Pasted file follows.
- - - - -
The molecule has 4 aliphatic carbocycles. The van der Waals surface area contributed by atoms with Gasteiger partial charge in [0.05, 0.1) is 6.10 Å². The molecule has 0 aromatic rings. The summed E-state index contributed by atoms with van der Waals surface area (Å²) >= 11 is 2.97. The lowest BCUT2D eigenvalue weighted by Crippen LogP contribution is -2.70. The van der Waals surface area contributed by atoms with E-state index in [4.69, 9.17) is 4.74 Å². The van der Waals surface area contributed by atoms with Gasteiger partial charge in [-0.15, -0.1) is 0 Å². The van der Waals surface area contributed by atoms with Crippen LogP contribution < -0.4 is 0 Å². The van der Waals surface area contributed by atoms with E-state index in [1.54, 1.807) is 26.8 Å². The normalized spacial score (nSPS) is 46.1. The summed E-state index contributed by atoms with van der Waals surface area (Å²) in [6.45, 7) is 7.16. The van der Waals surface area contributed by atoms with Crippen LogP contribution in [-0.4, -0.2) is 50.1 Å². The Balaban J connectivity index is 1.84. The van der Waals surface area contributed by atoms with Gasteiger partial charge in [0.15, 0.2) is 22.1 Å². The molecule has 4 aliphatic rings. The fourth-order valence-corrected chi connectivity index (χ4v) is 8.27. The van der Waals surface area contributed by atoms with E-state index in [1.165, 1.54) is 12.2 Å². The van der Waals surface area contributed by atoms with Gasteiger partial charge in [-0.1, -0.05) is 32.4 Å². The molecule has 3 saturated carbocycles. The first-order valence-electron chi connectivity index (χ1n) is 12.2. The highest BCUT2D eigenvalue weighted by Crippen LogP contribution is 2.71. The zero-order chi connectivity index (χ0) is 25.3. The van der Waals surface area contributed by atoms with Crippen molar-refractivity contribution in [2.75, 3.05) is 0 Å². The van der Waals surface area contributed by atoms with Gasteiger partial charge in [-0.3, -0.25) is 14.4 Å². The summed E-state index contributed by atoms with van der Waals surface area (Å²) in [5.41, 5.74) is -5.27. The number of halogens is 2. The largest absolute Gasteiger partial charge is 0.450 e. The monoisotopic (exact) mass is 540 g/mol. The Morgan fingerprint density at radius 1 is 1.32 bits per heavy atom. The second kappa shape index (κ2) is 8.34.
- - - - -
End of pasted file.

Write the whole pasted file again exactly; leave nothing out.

The molecule has 4 aliphatic carbocycles. The van der Waals surface area contributed by atoms with Gasteiger partial charge in [0.05, 0.1) is 6.10 Å². The molecule has 0 aromatic rings. The summed E-state index contributed by atoms with van der Waals surface area (Å²) >= 11 is 2.97. The lowest BCUT2D eigenvalue weighted by Crippen LogP contribution is -2.70. The van der Waals surface area contributed by atoms with E-state index in [4.69, 9.17) is 4.74 Å². The van der Waals surface area contributed by atoms with Gasteiger partial charge in [-0.15, -0.1) is 0 Å². The van der Waals surface area contributed by atoms with Crippen LogP contribution < -0.4 is 0 Å². The van der Waals surface area contributed by atoms with E-state index in [1.54, 1.807) is 26.8 Å². The normalized spacial score (nSPS) is 46.1. The summed E-state index contributed by atoms with van der Waals surface area (Å²) in [6.45, 7) is 7.16. The van der Waals surface area contributed by atoms with Crippen LogP contribution in [-0.4, -0.2) is 50.1 Å². The Balaban J connectivity index is 1.84. The van der Waals surface area contributed by atoms with Gasteiger partial charge in [0.15, 0.2) is 22.1 Å². The molecule has 4 aliphatic rings. The fourth-order valence-corrected chi connectivity index (χ4v) is 8.27. The van der Waals surface area contributed by atoms with E-state index in [1.165, 1.54) is 12.2 Å². The van der Waals surface area contributed by atoms with Gasteiger partial charge in [-0.1, -0.05) is 32.4 Å². The molecule has 3 saturated carbocycles. The first-order valence-electron chi connectivity index (χ1n) is 12.2. The highest BCUT2D eigenvalue weighted by Crippen LogP contribution is 2.71. The zero-order chi connectivity index (χ0) is 25.3. The van der Waals surface area contributed by atoms with Crippen molar-refractivity contribution in [2.75, 3.05) is 0 Å². The van der Waals surface area contributed by atoms with Gasteiger partial charge in [-0.3, -0.25) is 14.4 Å². The summed E-state index contributed by atoms with van der Waals surface area (Å²) in [5.41, 5.74) is -5.27. The number of halogens is 2. The largest absolute Gasteiger partial charge is 0.450 e. The monoisotopic (exact) mass is 540 g/mol. The Morgan fingerprint density at radius 1 is 1.32 bits per heavy atom. The second kappa shape index (κ2) is 8.34.